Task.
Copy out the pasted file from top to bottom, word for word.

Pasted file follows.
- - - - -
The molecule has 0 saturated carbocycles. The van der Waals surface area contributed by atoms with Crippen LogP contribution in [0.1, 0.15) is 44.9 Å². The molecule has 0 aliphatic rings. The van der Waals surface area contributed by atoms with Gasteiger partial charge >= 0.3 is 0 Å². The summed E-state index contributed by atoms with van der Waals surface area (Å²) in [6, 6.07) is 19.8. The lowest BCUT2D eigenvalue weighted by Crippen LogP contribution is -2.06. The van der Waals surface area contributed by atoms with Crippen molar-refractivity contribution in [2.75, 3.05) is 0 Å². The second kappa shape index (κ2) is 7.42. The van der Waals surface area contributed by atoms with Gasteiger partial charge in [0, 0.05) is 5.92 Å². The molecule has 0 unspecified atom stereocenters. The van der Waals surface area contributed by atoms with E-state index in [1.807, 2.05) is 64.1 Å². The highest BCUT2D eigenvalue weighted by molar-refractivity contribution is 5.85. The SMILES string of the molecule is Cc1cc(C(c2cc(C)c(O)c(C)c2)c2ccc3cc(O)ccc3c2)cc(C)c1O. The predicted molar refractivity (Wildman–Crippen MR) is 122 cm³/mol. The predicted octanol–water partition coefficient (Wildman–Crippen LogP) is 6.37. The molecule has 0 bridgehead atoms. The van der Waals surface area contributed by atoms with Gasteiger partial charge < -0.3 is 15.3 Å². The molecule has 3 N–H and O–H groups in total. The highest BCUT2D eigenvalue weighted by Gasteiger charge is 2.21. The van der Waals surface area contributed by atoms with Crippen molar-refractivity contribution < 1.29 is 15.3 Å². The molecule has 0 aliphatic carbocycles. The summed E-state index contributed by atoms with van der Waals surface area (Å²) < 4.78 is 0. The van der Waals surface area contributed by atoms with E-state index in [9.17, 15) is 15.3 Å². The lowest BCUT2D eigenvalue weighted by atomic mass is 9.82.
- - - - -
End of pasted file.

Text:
The molecule has 0 saturated carbocycles. The van der Waals surface area contributed by atoms with Crippen LogP contribution in [0.1, 0.15) is 44.9 Å². The molecule has 0 aliphatic rings. The van der Waals surface area contributed by atoms with Gasteiger partial charge >= 0.3 is 0 Å². The summed E-state index contributed by atoms with van der Waals surface area (Å²) in [6, 6.07) is 19.8. The lowest BCUT2D eigenvalue weighted by Crippen LogP contribution is -2.06. The van der Waals surface area contributed by atoms with Crippen molar-refractivity contribution in [2.75, 3.05) is 0 Å². The second kappa shape index (κ2) is 7.42. The van der Waals surface area contributed by atoms with Gasteiger partial charge in [0, 0.05) is 5.92 Å². The molecule has 0 unspecified atom stereocenters. The van der Waals surface area contributed by atoms with E-state index in [1.807, 2.05) is 64.1 Å². The highest BCUT2D eigenvalue weighted by molar-refractivity contribution is 5.85. The SMILES string of the molecule is Cc1cc(C(c2cc(C)c(O)c(C)c2)c2ccc3cc(O)ccc3c2)cc(C)c1O. The predicted molar refractivity (Wildman–Crippen MR) is 122 cm³/mol. The predicted octanol–water partition coefficient (Wildman–Crippen LogP) is 6.37. The molecule has 0 bridgehead atoms. The van der Waals surface area contributed by atoms with Gasteiger partial charge < -0.3 is 15.3 Å². The molecule has 3 N–H and O–H groups in total. The highest BCUT2D eigenvalue weighted by Gasteiger charge is 2.21. The van der Waals surface area contributed by atoms with Crippen molar-refractivity contribution < 1.29 is 15.3 Å². The molecule has 0 aliphatic carbocycles. The summed E-state index contributed by atoms with van der Waals surface area (Å²) < 4.78 is 0. The van der Waals surface area contributed by atoms with E-state index in [9.17, 15) is 15.3 Å². The lowest BCUT2D eigenvalue weighted by atomic mass is 9.82.